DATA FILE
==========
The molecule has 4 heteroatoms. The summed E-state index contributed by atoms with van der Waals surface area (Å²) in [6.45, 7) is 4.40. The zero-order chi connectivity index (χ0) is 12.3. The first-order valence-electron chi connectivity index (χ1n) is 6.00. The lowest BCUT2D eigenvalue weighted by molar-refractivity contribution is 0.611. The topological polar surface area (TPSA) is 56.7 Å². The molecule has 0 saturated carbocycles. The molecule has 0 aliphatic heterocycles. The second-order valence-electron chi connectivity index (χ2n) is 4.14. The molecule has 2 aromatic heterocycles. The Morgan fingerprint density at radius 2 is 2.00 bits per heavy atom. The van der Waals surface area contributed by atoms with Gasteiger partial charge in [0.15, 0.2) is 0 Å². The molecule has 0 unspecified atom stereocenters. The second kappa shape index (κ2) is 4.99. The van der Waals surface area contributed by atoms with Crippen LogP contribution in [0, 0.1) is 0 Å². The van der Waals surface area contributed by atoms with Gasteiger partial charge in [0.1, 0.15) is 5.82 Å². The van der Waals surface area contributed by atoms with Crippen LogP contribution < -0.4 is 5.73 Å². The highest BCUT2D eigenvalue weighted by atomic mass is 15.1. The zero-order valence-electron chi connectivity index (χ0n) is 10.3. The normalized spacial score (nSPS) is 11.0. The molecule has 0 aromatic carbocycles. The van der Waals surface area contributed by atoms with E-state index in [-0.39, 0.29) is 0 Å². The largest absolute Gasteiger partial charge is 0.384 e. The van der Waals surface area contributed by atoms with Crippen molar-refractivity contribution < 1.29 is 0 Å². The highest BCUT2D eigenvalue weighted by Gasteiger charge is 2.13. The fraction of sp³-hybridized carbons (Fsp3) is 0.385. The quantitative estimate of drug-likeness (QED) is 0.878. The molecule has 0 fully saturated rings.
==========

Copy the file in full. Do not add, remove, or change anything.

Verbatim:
The molecule has 4 heteroatoms. The summed E-state index contributed by atoms with van der Waals surface area (Å²) in [6.45, 7) is 4.40. The zero-order chi connectivity index (χ0) is 12.3. The first-order valence-electron chi connectivity index (χ1n) is 6.00. The lowest BCUT2D eigenvalue weighted by molar-refractivity contribution is 0.611. The topological polar surface area (TPSA) is 56.7 Å². The molecule has 0 saturated carbocycles. The molecule has 0 aliphatic heterocycles. The second-order valence-electron chi connectivity index (χ2n) is 4.14. The molecule has 2 aromatic heterocycles. The Morgan fingerprint density at radius 2 is 2.00 bits per heavy atom. The van der Waals surface area contributed by atoms with Gasteiger partial charge in [0.15, 0.2) is 0 Å². The molecule has 0 unspecified atom stereocenters. The second kappa shape index (κ2) is 4.99. The van der Waals surface area contributed by atoms with Crippen LogP contribution in [0, 0.1) is 0 Å². The van der Waals surface area contributed by atoms with Gasteiger partial charge in [0.1, 0.15) is 5.82 Å². The van der Waals surface area contributed by atoms with Crippen LogP contribution < -0.4 is 5.73 Å². The highest BCUT2D eigenvalue weighted by atomic mass is 15.1. The zero-order valence-electron chi connectivity index (χ0n) is 10.3. The normalized spacial score (nSPS) is 11.0. The molecule has 0 aromatic carbocycles. The van der Waals surface area contributed by atoms with E-state index in [-0.39, 0.29) is 0 Å². The largest absolute Gasteiger partial charge is 0.384 e. The van der Waals surface area contributed by atoms with Crippen molar-refractivity contribution < 1.29 is 0 Å². The highest BCUT2D eigenvalue weighted by Gasteiger charge is 2.13. The fraction of sp³-hybridized carbons (Fsp3) is 0.385. The quantitative estimate of drug-likeness (QED) is 0.878. The molecule has 0 fully saturated rings.